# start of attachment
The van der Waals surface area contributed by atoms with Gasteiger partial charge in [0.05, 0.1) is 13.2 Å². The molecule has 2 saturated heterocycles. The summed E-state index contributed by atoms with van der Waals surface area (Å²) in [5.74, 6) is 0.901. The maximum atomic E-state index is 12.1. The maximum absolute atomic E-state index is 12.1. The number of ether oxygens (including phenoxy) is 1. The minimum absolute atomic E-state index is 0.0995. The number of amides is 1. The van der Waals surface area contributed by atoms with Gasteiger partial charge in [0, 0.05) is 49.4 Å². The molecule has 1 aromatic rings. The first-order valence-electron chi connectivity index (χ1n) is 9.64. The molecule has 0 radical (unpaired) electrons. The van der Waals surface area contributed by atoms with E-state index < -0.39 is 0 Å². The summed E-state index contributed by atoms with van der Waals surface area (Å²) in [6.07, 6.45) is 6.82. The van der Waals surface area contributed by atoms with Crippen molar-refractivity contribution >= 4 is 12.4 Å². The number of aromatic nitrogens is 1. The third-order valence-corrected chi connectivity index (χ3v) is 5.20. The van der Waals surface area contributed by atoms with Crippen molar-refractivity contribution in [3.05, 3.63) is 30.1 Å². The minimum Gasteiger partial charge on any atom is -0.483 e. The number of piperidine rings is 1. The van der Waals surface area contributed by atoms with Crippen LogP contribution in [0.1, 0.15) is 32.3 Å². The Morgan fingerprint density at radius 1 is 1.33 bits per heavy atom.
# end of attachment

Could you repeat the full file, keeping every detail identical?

The van der Waals surface area contributed by atoms with Gasteiger partial charge in [0.05, 0.1) is 13.2 Å². The molecule has 2 saturated heterocycles. The summed E-state index contributed by atoms with van der Waals surface area (Å²) in [5.74, 6) is 0.901. The maximum atomic E-state index is 12.1. The maximum absolute atomic E-state index is 12.1. The number of ether oxygens (including phenoxy) is 1. The minimum absolute atomic E-state index is 0.0995. The number of amides is 1. The van der Waals surface area contributed by atoms with Gasteiger partial charge in [0, 0.05) is 49.4 Å². The molecule has 1 aromatic rings. The first-order valence-electron chi connectivity index (χ1n) is 9.64. The molecule has 0 radical (unpaired) electrons. The van der Waals surface area contributed by atoms with E-state index < -0.39 is 0 Å². The summed E-state index contributed by atoms with van der Waals surface area (Å²) in [6.07, 6.45) is 6.82. The van der Waals surface area contributed by atoms with Crippen molar-refractivity contribution >= 4 is 12.4 Å². The number of aromatic nitrogens is 1. The third-order valence-corrected chi connectivity index (χ3v) is 5.20. The van der Waals surface area contributed by atoms with Crippen molar-refractivity contribution in [3.05, 3.63) is 30.1 Å². The minimum Gasteiger partial charge on any atom is -0.483 e. The number of piperidine rings is 1. The van der Waals surface area contributed by atoms with Crippen LogP contribution in [0.1, 0.15) is 32.3 Å². The Morgan fingerprint density at radius 1 is 1.33 bits per heavy atom.